Review of Spin

Spin (2012–2016)
Fantastic French political thriller series, breath-taking
26 May 2017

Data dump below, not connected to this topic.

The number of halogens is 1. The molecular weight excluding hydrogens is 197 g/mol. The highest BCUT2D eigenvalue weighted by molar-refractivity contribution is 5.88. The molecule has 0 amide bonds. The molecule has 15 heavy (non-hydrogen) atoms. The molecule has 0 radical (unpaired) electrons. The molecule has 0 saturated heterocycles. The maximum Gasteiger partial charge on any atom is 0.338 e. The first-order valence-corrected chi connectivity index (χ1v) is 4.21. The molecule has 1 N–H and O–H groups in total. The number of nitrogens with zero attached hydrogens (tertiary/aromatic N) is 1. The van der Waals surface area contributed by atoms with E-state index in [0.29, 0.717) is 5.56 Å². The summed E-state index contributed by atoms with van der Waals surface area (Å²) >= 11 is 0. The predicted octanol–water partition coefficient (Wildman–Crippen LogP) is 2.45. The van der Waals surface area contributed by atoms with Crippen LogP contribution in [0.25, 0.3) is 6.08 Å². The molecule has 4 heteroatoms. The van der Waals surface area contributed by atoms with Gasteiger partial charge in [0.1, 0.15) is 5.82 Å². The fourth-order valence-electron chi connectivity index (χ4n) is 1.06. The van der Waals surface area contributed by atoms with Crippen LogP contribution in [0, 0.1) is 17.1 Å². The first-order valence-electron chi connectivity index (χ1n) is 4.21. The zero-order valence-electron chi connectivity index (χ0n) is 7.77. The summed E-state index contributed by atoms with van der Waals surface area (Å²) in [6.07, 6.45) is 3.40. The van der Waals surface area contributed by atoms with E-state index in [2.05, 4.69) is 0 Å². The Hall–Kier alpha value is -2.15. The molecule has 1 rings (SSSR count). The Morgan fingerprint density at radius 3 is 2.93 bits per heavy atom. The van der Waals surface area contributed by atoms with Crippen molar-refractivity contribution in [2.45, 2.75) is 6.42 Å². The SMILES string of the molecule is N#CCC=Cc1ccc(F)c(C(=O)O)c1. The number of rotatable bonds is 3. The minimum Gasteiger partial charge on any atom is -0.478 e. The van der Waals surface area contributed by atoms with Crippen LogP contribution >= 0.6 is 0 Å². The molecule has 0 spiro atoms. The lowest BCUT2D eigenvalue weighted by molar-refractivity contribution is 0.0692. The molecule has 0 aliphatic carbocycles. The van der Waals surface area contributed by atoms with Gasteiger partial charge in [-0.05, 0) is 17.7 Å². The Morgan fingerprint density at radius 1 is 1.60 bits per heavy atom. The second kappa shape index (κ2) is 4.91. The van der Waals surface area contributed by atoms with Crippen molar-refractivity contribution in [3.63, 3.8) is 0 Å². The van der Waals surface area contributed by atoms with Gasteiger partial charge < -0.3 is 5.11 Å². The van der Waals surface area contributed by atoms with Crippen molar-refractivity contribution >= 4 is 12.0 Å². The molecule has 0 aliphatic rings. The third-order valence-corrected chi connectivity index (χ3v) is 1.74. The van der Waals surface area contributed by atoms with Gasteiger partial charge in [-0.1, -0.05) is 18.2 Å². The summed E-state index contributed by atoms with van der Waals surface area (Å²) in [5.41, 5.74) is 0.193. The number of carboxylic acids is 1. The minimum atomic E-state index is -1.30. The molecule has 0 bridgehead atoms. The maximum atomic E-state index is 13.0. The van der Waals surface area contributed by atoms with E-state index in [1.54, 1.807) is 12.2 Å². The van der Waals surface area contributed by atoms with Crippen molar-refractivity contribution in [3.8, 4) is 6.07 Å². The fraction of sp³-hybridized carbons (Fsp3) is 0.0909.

This is a review of Seasons 1, 2, and 3. (No further season seems to be planned.) This series is France's answer to America's HOUSE OF CARDS (2013, still ongoing) and Denmark's BORGEN (2010-2013, see my review). Three countries now have produced magnificent series set in their nations' main political residences or parliaments showing the vicious back-stabbing and intrigues of leading politicians scheming for power, which confirms all that we ever feared about such people. (It is not impossible that HOUSE OF CARDS boosted the Trump vote, due to Robin Wright's icy and terrifying portrayal of a First Lady thought by some to resemble very closely a certain someone.) In this wonderful series, every moment of which is gripping, the main character is a spin doctor named Simon Kapita, played by the mesmerising Bruno Wolkowitch. He conveys a wide range of every kind of emotion and is a solid lead for the series. Season One is devoted to the presidential campaign of Anne Visage, played by Nathalie Baye. She disappears after Season One and from then on the series is dominated an overwhelmingly brilliant performance, perhaps the best of her career, by Carole Bouquet, as First Lady Elizabeth Marjorie. She plays a wild, unstable bipolar personality, and Bouquet therefore has great fun playing twelve personalities at once, all of them dangerous and unpredictable. It is a tour de force. When she was younger, she longed to play the wicked Countess Tarnowska, and here she got to go one better, and play a human kaleidoscope who could be a shrieking nightmare one moment and be 'sugar and spice and everything nice' the next moment. One never knows in the series whether she is going to smile enchantingly and make cooing noises or scowl, frown, and scream, and start throwing things. No expense seems to have been spared for this spectacular series, and access seems to have been granted at the Elysée and the Matignon, as well as other key political buildings. Certainly the exteriors are real, and the interiors are so convincing that it is difficult to believe that they are sets. There are some discontinuities in the series, in that one key character disappears after Season Two without trace, never to reappear, while there are a few cast changes between seasons of other key characters. Everyone is superb, and the direction is inspired. There is not a dull moment in the entire 18 episodes of this sensational political drama. The most wicked character in the series, worse even than the politicians, is the rival spin doctor to Kapita, Ludovic Desmeuze, played with intense cunning and malice by Grégory Fitoussi, which is the precise opposite of the 'nice guy' character whom he played I the series SPIRAL (ENGRENAGES, 2005-2014, see my review). It is a shock to see Fitoussi scheming and being evil, but then that is acting for you. One of the finest performances in the series is by the dour and proper Philippe Magnan as Philippe Deleuvre, a man capable of the cleverest and most devious plots, but always true to a strange inner morality. He adds a needed bass note to the series, like adding a row of bass fiddles exuding a prolonged doleful hum. (He played Mitterand in FAREWELL, 2009.) President Marjorie is magnificently played by Nicolas Marié, whose range of emotions is also very broad, and who carries a lead role with the ease of a true pro. Sophie-Charlotte Husson plays the most viciously scheming and ruthless politician of them all, and she is really scary. In the middle of having sex with Fitoussi she gasps not with ecstasy but with the question of does he sees her as President. That scene is a marvellous dark and wicked satire. Rachida Brakni is dutifully scheming while appearing to be loving, and she is capable of anything. In fact, most of the characters are capable of anything except for Kapita, who is a good guy surrounded by monsters. There is a huge amount of human tragedy and desperation in this series, and even though those who get crushed deserved their fate, the spectacle of their destruction is terrible. There were three directors for this series, one for each season. All were excellent. There were no less than ten writers, one of whom, Charlene de LépIne, was an executive producer of SPIRAL (ENGRENAGES). This series gathered together much of the best talent in France to produce a major series of relentless intensity and fascination, and certain to be of widespread international interest.
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